Andrew Cohen is a contributing editor at The Atlantic, 60 Minutes' first-ever legal analyst, and a fellow at the Brennan Center for Justice. He is also chief analyst for CBS Radio News and has won a Murrow Award as one of the nation's leading legal journalists.
Cohen is the winner of the American Bar Association’s 2012 Silver Gavel Award for his Atlantic commentary about the death penalty in America and the winner of the Humane Society’s 2012 Genesis Award for his coverage of the plight of America’s wild horses. A racehorse owner and breeder, Cohen also is a two-time winner of both the John Hervey and O’Brien Awards for distinguished commentary about horse racing.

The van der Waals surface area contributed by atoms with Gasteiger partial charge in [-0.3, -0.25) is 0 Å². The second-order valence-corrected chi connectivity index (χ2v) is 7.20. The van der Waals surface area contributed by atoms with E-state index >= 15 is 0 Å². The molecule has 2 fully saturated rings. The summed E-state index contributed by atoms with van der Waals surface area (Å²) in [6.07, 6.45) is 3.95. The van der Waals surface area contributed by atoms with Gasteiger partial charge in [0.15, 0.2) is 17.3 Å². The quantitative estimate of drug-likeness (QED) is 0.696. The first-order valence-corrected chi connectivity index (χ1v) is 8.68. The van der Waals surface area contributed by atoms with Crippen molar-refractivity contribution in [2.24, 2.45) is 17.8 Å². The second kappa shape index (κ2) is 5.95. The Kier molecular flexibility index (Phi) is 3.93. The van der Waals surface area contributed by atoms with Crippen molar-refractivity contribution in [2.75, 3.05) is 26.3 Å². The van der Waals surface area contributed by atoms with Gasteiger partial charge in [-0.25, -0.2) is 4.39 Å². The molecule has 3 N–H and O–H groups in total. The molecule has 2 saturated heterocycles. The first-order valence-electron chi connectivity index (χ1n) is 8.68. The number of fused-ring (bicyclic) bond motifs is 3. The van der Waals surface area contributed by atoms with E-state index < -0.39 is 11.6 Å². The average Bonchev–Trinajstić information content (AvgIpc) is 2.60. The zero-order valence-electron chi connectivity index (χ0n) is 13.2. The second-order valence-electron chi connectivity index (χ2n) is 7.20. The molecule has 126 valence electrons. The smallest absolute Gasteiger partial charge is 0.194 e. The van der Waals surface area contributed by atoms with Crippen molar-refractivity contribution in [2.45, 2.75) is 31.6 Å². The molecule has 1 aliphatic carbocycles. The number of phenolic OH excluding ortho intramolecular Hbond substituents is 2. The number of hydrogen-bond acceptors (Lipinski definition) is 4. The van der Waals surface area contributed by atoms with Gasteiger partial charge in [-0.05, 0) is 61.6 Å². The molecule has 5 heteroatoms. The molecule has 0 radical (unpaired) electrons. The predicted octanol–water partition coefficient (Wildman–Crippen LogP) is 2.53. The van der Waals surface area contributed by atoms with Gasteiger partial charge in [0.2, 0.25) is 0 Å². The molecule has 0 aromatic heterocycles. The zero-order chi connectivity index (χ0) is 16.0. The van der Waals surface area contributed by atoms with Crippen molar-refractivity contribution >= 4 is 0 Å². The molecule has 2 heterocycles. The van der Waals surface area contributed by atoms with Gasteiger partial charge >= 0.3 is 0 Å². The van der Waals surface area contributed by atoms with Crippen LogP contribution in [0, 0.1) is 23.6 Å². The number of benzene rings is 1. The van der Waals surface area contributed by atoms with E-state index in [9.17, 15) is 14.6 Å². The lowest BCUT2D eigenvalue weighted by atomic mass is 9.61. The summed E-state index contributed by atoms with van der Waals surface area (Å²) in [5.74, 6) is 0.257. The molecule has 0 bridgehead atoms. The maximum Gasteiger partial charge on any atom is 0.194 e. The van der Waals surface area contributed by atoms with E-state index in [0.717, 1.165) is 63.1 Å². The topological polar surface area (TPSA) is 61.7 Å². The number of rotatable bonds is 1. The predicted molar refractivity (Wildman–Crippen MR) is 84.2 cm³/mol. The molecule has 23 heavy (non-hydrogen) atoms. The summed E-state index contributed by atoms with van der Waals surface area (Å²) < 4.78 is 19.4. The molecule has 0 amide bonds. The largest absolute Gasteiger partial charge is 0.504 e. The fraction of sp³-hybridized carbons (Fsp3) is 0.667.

Harry Blackmun, John Paul Stevens, and Lewis Powell—all appointed by Republican presidents—started out as supporters of capital punishment. Their decades-long study of capital cases made them see things differently.
Wrongfully convicted and sentenced to death in Florida 40 years ago, this remarkable man of faith was exonerated—and then dedicated the remaining decades of his life to the poetic advocacy of racial justice in America.
In Alabama, an elected official imposed the death penalty after a jury asked for life in prison. Why did the highest court in the land refuse to hear this case—and address an insidious problem in the justice system?